Two Navy lifers are assigned to escort a dishonorably discharged
sailor to the brig, but not before showing him the time of his life.
The Last Detail (1973)
Directed by Hal Ashby
Written by Robert Towne
Starring Jack Nicholson, Randy Quaid, Otis Young,
Clifton James, Carol Kane, Michael Moriarty
Based on the novel by Darryl Ponicsan
Oscar Nominations - Best Actor (Jack Nicholson),
Best Supporting Actor (Randy Quaid), Best Adapted Screenplay
Few people were as badass as Jack Nicholson during his 70s run. It started with Five Easy Pieces, then onto The Last Detail, Chinatown, One Flew Over the Cuckoo's Nest, and a nice tasty epilogue with The Shining in 1980. What an actor's actor. and his performance as Buddusky in The Last Detail ranks right up there with his best work. It's one of those aimless movies that starts out focused and ends focused, but just goes to crazy places during the middle. Interesting strategy, and it certainly paid off with this film. It also features a rare dramatic performance from Randy Quaid, who even earned an Oscar nomination in the process. That's right. Cousin Eddie is an Oscar nominee. Who knew?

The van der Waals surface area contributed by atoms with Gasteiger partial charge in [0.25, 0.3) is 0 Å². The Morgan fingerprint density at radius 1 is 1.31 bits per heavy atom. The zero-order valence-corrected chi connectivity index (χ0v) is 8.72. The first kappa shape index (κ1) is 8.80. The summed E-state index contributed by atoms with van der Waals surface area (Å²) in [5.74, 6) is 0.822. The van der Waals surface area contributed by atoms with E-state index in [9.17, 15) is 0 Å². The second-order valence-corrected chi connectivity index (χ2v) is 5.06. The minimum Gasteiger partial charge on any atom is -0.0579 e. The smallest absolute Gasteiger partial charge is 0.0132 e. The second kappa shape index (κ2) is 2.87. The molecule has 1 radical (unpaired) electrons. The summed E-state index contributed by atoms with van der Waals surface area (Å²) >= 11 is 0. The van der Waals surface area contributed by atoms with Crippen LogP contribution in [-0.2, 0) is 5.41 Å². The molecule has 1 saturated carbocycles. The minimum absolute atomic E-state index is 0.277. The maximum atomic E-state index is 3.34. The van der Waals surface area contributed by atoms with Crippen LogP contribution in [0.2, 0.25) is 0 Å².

Navy lifers Buddusky and Mulhall (Young) are assigned shit detail, as they call it. They're to escort a sailor named Meadows (Quaid) to prison. Meadows is about to serve an eight-year sentence for stealing forty bucks from a church charity box. Turns out he's a kleptomaniac who ruined his own life. Feeling bad for the kid, who's only eighteen and hasn't done anything with his life yet, Buddusky and Mulhall decide to show Meadows the time of his life before he goes in the brig. Food, booze, women, and deep conversations about life. Ultimately, Meadows does try to run and Buddusky beats the shit out of him before handing him off to prison, but the journey there was entertaining and reflective.
The Last Detail is a bit of a stereotypical guy movie, but it never embraces toxic masculinity. Instead, it sort of admonishes the toxic traits that some men have to keep in check due to their upbringing. There's several moments where Buddusky tells Meadows to stop crying and "be a man." However, Buddusky is wrestling with his own issues of self-worth and rage the whole time. There's a lot going on here, and I think with repeated viewings, I'll like it even more.